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Chapter 10. 
The Blood Nematodes  


10.1 The Blood Nematodes  

These nematodes are known as filariae and consist of a group of nematodes which have successfully invaded the blood stream, connective tissue or serous cavities of vertebrates. They are long thread –like nematodes.  

Many of them are of medical and veterinary importance attacking man and various domestic animals being transported by various vectors, including mosquitoes. The nematodes from this order require intermediate hosts for the completion of their life cycle.  

The morphology of these nematodes consist of a cylindroid pharynx with an anterior muscular portion and a posterior glandular portion; the males have well-developed alae (a flat, wing-like anatomic process or part) and spirally coiled tails.  

Sexually mature female worms release microfilaria, which are pre-larval stages. These are released into the bloodstream. Most species are known to be ovoviviparous and some have ‘sheathed’ microfilaria.  

The filarial nematodes which parasitize man consist of Wuchereria bancrofti, Brugia malayi, Brugia timori and Loa loa, Onchocerca volvulus, Mansonella perstans, Mansonella streptocerca and Dipetalonema streptocerca.  

They inhabit a range of locations within the body; lymph glands, deep connective tissue, subcutaneous tissues or mesenteries. Invasions of these tissues usually result in inflammatory reactions which is a typical symptom of a human filarial infection. In some cases these result in fleshy deformities known as elephantiasis.  

It has been estimated that approximately one billion people in tropical and subtropical countries are exposed to the risk of filarial infections and at least 200 million are infected with filariasis. The species which are primarily responsible for these human filarial infections are Wuchereria bancrofti, Brugia malayi and Onchocerca volvulus.  


Wuchereria bancrofti

Introduction

Wuchereria bancrofti is a nematode causing lymphatic filariasis throughout the tropics and subtropics and is transmitted by the mosquito.  There are two strains of W. bancrofti;

1.     The nocturnal periodic strain which is widely distributed in endemic regions (i.e. Africa, India and the Far East and also parts of China, Korea and Japan) with the microfilariae being in their highest concentrations between the hours of 10pm and 2am.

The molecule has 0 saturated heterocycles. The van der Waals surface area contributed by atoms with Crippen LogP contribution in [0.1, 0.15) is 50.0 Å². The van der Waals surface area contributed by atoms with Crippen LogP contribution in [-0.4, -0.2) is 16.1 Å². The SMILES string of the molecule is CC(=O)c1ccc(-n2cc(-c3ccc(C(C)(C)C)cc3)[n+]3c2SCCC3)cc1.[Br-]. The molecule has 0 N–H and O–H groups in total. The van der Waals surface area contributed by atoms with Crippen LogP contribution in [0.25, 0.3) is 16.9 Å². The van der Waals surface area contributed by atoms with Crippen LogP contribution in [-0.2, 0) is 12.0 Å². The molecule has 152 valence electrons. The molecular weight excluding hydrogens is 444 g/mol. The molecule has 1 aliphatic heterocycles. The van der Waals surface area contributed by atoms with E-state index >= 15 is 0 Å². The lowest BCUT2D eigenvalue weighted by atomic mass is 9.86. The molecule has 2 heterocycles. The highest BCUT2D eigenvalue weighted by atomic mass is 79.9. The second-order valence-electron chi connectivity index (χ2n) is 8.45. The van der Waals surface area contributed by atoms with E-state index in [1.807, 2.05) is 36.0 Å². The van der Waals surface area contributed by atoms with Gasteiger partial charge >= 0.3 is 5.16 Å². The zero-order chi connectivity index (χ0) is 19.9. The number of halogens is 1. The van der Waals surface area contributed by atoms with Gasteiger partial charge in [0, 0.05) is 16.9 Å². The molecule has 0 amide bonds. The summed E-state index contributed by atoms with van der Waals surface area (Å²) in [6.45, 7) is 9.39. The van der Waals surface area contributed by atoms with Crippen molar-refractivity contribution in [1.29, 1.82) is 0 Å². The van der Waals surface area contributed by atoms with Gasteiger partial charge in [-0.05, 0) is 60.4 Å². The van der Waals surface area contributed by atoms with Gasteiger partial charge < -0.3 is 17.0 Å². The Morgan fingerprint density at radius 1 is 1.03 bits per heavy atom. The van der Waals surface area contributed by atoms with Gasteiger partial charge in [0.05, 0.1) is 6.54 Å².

2.     The sub-periodic strain which is found in the Pacific region, and has a microfilaremia all the time with the highest numbers being detected between noon and 8pm.   

Humans are the only known reservoir host of W. bancrofti. Infection rates in some communities in East Africa exceed 30% of adults causing revolting swellings of the legs or genital system, known as elephantiasis in man.  The adult worm occurs in tightly coiled nodular masses in the major lymphatic ducts.  

The main vector is Culex quinquefasciatus, a mosquito that is particularly common in towns and cities, breeding in organically polluted water, resting in houses and feeding by night on their human occupants. Typical breeding sites include: storm drains blocked with domestic refuse, accumulations of domestic waste water, inadequately covered septic tanks and pit latrines.  

In rural areas throughout Africa, Anopheles gambiae and Anopheles funestus are involved in transmission. Elsewhere other anopheline mosquito species may transmit bancroftian filariasis in rural areas.  In Papua New Guinea, Mansonia species may act as a vector.  

Life Cycle

Microfilariae enter the host during a blood meal when the vector, a mosquito, punctures the skin.  The infective larvae enter through the wound and migrate to the peripheral lymphatics where they grow to mature male and female worms. They can live there for several years.  After mating, the gravid females release sheathed microfilariae into the peripheral blood where they can be detected 8-12 months after the initial infected bite.  

The mosquito acquires the infection by ingestion of the microfilaria in the blood meal.  The microfilariae lose their sheath on arrival in the stomach of the mosquito due to gastric juices.  The larvae migrate to the thoracic muscles and develop into infective larvae over a period of 6-14 days.  The larvae then migrate to the mouthparts of the mosquito which infects the host during a blood meal.

The blood stages of filariae, microfilariae, vary in the times when they are present in the peripheral blood, corresponding with the peak biting time of the vector. Thus, in nocturnally periodic forms the microfilaria are present in the peripheral blood circulation at night; during the day they reside in the deep tissues, particularly the lungs.  

 

PHIL Image 3425


Illustration 10-1.
Diagram showing the life cycle of Wuchereria bancrofti, the filarial nematode known to cause the disfiguring disease, elephantiasis, in man. (SOURCE:  PHIL 3425 - CDC/Alexander J. da Silva, PhD/Melanie Moser)


Morphology

The adult worms are white and threadlike.  The male measures between 2.5–4cm whereas the female is larger, measuring between 8-10cm.  

The microfilariae are 230-275mm in length. The tail of the microfilariae of W. bancrofti tapers to a delicate point and exhibits no terminal nuclei. The sheath the microfilariae of W. bancrofti stains with hematoxylin stain.   

 

Image 10-1. Microfilaria of Wuchereria bancrofti. The microfilaria is sheathed, its body is gently curved, and the tail is tapered to a point. The nuclear column (the cells that constitute the body of the microfilaria) is loosely packed, the nuclei can be visualized individually and do not extend to the tip of the tail. (Micrograph) (SOURCE:  PHIL 3008 - CDC/Dr. Mae Melvin)


Clinical Disease